Tag Archives: Fusionism

Trump gets 5% in straw poll of informed voters at Values Voters Summit

Texas Senator Ted Cruz
Texas Senator Ted Cruz

I was actually thinking of going to this annual Washington conference of value voters, because the speakers line up so closely with my values. You might think that it’s all social conservatism, but this is actually a really good place to find good talks on the free market system, as well as peace through strength foreign policy.

Anyway, they took a poll of the values voters, and Ted Cruz won:

Sen. Ted Cruz won the Values Voter Summit straw poll for the third year in a row on Saturday, a strong showing of support from evangelical voters for his 2016 presidential bid.

The firebrand Texas senator won a whopping 35 percent in the poll of summit-goers, ahead of runner-up Ben Carson’s 18 percent. That margin is significantly wider than last year, where he edged out Carson by just 5 percentage points.

Former Gov. Mike Huckabee (Ark.) took third with 14 percent, followed by Sen. Marco Rubio (Fla.) with 13 percent. Real estate magnate Donald Trump finished a distant fifth with 5 percent.

Carson won the event’s poll for vice president, his second consecutive win for that category.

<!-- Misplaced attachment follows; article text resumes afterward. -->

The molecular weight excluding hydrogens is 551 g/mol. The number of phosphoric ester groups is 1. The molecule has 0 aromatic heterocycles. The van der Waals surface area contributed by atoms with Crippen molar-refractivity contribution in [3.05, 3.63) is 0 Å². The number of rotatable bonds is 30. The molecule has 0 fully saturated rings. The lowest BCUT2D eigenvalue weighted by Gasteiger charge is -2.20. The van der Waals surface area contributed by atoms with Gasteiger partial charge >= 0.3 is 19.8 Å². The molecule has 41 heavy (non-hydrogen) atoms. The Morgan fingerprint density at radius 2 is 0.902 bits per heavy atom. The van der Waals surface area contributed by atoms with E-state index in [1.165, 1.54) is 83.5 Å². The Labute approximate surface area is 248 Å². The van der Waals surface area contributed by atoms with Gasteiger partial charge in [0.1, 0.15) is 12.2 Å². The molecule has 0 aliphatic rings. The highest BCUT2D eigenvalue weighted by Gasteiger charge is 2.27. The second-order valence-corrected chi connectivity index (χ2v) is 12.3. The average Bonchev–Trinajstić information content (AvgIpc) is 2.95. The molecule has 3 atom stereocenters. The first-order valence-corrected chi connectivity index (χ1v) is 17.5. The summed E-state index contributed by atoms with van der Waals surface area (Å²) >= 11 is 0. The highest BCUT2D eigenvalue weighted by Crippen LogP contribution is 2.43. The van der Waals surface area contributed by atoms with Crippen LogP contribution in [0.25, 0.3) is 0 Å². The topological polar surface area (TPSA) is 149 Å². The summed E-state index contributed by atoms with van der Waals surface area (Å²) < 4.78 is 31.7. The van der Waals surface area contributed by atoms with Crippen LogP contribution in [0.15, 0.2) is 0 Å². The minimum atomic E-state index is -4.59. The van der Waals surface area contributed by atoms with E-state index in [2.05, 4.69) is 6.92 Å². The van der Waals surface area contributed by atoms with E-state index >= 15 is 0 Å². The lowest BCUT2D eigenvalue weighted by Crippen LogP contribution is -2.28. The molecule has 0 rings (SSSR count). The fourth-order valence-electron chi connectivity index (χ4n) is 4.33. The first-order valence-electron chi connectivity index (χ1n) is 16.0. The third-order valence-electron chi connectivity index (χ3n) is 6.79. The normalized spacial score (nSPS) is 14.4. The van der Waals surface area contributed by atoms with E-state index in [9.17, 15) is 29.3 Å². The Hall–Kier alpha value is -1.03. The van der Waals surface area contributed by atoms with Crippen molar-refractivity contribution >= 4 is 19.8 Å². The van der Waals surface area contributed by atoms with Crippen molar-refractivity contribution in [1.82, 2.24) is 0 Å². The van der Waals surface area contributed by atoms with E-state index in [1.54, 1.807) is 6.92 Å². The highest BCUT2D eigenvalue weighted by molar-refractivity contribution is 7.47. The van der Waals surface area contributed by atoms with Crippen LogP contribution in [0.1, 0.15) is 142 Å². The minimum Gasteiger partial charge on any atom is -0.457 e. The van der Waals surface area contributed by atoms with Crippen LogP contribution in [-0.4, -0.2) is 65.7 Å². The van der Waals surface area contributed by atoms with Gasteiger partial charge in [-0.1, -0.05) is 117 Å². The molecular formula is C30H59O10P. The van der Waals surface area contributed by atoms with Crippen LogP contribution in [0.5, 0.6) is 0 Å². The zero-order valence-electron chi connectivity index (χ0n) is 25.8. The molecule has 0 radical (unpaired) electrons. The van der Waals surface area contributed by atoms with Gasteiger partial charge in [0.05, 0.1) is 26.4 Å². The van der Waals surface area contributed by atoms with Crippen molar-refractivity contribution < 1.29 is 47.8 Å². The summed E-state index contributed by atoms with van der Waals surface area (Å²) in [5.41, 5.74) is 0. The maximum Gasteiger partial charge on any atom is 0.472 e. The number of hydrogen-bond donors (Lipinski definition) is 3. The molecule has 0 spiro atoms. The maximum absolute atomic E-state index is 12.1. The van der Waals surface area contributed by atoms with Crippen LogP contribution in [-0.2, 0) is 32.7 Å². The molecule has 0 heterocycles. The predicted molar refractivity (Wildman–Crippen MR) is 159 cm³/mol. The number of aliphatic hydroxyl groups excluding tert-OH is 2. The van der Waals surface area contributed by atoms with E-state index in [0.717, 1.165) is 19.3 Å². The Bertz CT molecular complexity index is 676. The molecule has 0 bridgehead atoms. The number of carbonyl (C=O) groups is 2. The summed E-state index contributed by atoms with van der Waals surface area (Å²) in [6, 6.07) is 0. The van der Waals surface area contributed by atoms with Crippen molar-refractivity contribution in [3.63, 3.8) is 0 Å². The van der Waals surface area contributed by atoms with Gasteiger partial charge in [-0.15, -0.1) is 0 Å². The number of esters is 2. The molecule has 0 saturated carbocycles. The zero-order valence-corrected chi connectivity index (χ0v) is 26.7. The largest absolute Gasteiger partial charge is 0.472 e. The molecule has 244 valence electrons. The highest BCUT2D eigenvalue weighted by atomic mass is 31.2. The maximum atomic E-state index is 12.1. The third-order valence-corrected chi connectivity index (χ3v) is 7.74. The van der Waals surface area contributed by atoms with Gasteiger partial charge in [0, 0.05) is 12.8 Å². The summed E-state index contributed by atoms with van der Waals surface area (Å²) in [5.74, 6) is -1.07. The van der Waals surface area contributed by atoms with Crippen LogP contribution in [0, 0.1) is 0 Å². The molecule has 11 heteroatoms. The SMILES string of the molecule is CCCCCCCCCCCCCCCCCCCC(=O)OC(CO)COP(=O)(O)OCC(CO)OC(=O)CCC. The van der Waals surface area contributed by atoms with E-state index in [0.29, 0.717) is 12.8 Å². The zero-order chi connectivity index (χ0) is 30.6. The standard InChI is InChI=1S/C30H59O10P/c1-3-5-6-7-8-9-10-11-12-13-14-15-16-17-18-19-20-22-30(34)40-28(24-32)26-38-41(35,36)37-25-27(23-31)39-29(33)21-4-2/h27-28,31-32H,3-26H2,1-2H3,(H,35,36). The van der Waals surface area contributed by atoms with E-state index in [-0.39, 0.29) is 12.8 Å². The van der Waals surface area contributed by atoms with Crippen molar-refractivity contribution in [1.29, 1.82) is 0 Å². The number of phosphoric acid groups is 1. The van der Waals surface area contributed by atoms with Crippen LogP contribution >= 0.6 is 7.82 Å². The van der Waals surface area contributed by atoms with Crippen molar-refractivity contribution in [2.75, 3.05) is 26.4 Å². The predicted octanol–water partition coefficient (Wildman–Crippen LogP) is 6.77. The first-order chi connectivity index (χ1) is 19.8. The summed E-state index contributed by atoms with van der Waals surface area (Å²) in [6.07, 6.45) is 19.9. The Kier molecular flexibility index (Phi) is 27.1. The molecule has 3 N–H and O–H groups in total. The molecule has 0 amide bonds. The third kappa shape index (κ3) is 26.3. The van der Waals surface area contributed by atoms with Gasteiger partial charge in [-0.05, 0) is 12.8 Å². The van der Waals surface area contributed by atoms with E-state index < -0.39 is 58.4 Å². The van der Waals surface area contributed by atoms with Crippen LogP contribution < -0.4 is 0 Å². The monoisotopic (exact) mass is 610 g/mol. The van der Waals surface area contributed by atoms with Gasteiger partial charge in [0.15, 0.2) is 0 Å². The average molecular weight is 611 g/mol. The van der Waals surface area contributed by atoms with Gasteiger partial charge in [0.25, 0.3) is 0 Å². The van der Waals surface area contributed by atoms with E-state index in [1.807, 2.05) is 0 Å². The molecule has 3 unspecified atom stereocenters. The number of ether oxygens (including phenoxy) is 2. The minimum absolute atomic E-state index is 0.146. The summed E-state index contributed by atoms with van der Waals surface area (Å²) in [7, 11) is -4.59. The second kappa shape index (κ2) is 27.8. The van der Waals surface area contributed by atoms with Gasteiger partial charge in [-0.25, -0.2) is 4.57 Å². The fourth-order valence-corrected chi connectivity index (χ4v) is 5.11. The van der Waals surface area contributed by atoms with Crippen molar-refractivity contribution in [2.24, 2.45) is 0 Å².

Family Research Council Action president Tony Perkins announced the results Saturday afternoon to applause from the conference’s attendees. Perkins’ group organized the three-day event.

Eight GOP presidential candidates took to the summit stage in order to make their case to the religious conservative audience—Cruz, Carson, Trump, Rubio, Huckabee, as well as Sens. Lindsey Graham (S.C.) and Rand Paul (Ky.), and Gov. Bobby Jindal (La.).

The results confirm Cruz, Carson and Huckabee’s strength among religious conservative voters. Each rely on the voting bloc as a core piece of their electorate, but the huge win for Cruz is likely encouraging considering recent polls showing the senator outside of the top tier with evangelicals.

But the figures are surprising for both Rubio and Trump. Rubio’s finish shows him continuing to make gains with religious conservative voters as he rises in national polling. But the result is a disappointment for Trump, who had led with evangelicals in two recent polls.

The Values Voter Summit though is Cruz country and several conference-goers mentioned his name first as the person they trust most on issues important to social conservatives when interviewed by The Hill during the event.

[…]A handful of candidates didn’t attend the summit—Jeb Bush, Govs. Chris Christie (N.J.), John Kasich (Ohio) and Carly Fiorina.

The ones that didn’t attend are, not surprisingly, the same ones I marked as social moderates. Better than a Democrat, not as good as real conservatives like Jindal or Cruz.

Anyway, Cruz’s speech was awesome:

And his list of Day One promises was also amazing.

Sample:

Sen. Ted Cruz (R-Texas) electrified conservatives at the Values Voters Summit in Washington on Friday as he laid out plans for his first day in the White House.